In the letter, Ibbotson claimed that the proposals were rushed to meet a deadline to spend European funding, and that the BID was happy to work with the council on another plan to widen the carriageway at a supposedly notorious pinch point.

“The opportunity to spend European funding before the deadline seems to be the overriding driver for this scheme rather than carrying out detailed research and safety studies to consider the best scheme,” the letter continued.

“We cannot see how these proposals are in any way safe and would urge you to consider the reality of daily movements on Newham rather than relying on ‘modelling’ as we understand has been the case.”

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In response to the vocal criticism of the scheme, Cornwall Council has agreed to modify elements of it, including its original plan to scrap the right-turn lane at Aldi, which businesses said would lead to gridlock and “chaos” for motorists.

However, in a letter to the BID two weeks ago, the council said it would press ahead with the installation of the shared use path.

“A road safety review carried out along this route has not raised an issue. Proposed narrowing has been tested by computer modelling with no indication that conflict of HGVs will occur,” the council said.

Work on the scheme is set to begin next week, with the aim to finish by the end of June, though the BID has continued to call for the construction to be paused until all alternatives are considered.

Commenting on the concerns, the Liberal Democrat candidate for Truro and Falmouth Ruth Gripper said: “Newham BID has raised serious safety concerns about the proposals and it’s vital that Cornwall Council gets this right.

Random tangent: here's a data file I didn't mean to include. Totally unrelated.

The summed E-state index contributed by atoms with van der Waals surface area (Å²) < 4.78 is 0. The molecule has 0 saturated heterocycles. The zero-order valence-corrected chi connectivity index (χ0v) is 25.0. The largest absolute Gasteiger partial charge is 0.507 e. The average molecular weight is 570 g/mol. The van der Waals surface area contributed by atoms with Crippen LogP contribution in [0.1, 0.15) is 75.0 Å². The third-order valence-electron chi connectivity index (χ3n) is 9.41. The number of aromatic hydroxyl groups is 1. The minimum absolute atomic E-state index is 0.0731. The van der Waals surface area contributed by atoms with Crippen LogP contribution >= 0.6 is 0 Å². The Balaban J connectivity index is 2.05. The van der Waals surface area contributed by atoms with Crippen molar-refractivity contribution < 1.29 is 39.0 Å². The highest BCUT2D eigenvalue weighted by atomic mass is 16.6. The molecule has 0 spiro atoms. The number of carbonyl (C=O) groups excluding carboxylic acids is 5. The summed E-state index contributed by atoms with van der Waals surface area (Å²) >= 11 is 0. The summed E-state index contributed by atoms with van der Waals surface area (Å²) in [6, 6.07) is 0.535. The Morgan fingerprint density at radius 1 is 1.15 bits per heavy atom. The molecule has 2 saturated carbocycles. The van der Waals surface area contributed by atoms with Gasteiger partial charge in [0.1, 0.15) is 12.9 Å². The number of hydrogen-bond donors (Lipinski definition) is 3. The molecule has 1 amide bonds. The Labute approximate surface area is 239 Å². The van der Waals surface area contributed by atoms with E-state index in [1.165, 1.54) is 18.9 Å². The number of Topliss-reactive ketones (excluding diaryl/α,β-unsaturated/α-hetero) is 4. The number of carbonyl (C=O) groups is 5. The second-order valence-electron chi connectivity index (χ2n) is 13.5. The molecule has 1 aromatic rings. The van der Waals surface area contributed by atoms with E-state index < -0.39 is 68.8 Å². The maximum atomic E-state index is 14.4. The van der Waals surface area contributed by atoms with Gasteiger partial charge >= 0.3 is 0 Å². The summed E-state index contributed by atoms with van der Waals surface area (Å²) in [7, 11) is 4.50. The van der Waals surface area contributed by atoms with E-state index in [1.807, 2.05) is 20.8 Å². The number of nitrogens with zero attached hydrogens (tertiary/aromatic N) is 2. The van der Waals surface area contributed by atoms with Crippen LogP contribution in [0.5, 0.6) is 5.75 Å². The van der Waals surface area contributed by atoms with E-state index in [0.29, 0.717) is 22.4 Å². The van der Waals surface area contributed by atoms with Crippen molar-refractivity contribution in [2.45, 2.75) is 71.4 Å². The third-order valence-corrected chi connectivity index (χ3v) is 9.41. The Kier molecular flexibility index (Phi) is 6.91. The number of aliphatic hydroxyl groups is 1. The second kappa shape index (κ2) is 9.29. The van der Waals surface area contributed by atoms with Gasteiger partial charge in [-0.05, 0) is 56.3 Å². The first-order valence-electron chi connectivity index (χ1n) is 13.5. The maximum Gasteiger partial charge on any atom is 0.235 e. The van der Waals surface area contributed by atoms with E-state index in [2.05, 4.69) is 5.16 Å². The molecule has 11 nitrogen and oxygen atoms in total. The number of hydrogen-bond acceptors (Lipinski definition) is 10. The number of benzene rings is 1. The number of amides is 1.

“Decisions shouldn’t be rushed where people’s safety is at stake. I’m also concerned by the suggestion that not all options have been explored, and am calling on the council to pause and work with local businesses and other user groups to find a solution that works for all.

“Truro Loops is a really exciting project and I’m looking forward to what it will do for Truro. It’s important that these changes work for pedestrians, cyclists, and the many successful businesses based at Newham.”

Ryan joined road.cc in December 2021 and since then has kept the site’s readers and listeners informed and enthralled (well at least occasionally) on news, the live blog, and the road.cc Podcast. After boarding a wrong bus at the world championships and ruining a good pair of jeans at the cyclocross, he now serves as road.cc’s senior news writer. Before his foray into cycling journalism, he wallowed in the equally pitiless world of academia, where he wrote a book about Victorian politics and droned on about cycling and bikes to classes of bored students (while taking every chance he could get to talk about cycling in print or on the radio). He can be found riding his bike very slowly around the narrow, scenic country lanes of Co. Down.

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9 comments

Avatar
nniff | 1 year ago
5 likes

This is a magnificent demonstration of 'motor-thinking'.  There is no mention of opposing vehicles' colliding.  The threat is solely to cyclists and pedestrians, because the drivers will take more care of their precious safety cages than vulnerable road users and will keep left.  

Avatar
ITK2012 replied to nniff | 1 year ago
0 likes